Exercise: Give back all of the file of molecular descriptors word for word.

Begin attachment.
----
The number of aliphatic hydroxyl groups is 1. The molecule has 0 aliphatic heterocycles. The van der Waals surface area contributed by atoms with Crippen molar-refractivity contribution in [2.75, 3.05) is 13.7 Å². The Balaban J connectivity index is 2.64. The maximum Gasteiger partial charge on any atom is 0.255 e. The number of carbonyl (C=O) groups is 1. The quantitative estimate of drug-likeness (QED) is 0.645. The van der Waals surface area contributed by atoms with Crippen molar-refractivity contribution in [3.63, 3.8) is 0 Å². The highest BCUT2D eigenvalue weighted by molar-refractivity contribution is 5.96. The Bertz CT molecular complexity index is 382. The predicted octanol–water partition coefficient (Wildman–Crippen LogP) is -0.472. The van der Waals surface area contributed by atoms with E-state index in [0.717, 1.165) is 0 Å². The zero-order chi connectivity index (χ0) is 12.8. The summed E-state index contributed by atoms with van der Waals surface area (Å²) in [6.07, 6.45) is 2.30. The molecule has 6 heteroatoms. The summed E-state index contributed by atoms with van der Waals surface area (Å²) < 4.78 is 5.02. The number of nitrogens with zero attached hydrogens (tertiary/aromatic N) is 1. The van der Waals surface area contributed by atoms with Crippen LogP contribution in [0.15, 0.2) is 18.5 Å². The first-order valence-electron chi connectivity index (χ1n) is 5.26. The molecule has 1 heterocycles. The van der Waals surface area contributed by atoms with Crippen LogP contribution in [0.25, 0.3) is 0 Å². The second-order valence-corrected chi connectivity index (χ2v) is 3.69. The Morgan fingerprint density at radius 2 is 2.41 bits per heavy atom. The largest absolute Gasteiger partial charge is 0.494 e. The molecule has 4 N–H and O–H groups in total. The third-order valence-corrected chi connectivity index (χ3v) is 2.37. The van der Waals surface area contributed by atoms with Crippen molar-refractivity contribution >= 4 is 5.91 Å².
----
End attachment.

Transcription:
The number of aliphatic hydroxyl groups is 1. The molecule has 0 aliphatic heterocycles. The van der Waals surface area contributed by atoms with Crippen molar-refractivity contribution in [2.75, 3.05) is 13.7 Å². The Balaban J connectivity index is 2.64. The maximum Gasteiger partial charge on any atom is 0.255 e. The number of carbonyl (C=O) groups is 1. The quantitative estimate of drug-likeness (QED) is 0.645. The van der Waals surface area contributed by atoms with Crippen molar-refractivity contribution in [3.63, 3.8) is 0 Å². The highest BCUT2D eigenvalue weighted by molar-refractivity contribution is 5.96. The Bertz CT molecular complexity index is 382. The predicted octanol–water partition coefficient (Wildman–Crippen LogP) is -0.472. The van der Waals surface area contributed by atoms with E-state index in [0.717, 1.165) is 0 Å². The zero-order chi connectivity index (χ0) is 12.8. The summed E-state index contributed by atoms with van der Waals surface area (Å²) in [6.07, 6.45) is 2.30. The molecule has 6 heteroatoms. The summed E-state index contributed by atoms with van der Waals surface area (Å²) < 4.78 is 5.02. The number of nitrogens with zero attached hydrogens (tertiary/aromatic N) is 1. The van der Waals surface area contributed by atoms with Crippen LogP contribution in [0.15, 0.2) is 18.5 Å². The first-order valence-electron chi connectivity index (χ1n) is 5.26. The molecule has 1 heterocycles. The van der Waals surface area contributed by atoms with Crippen LogP contribution in [0.25, 0.3) is 0 Å². The second-order valence-corrected chi connectivity index (χ2v) is 3.69. The Morgan fingerprint density at radius 2 is 2.41 bits per heavy atom. The largest absolute Gasteiger partial charge is 0.494 e. The molecule has 4 N–H and O–H groups in total. The third-order valence-corrected chi connectivity index (χ3v) is 2.37. The van der Waals surface area contributed by atoms with Crippen molar-refractivity contribution >= 4 is 5.91 Å².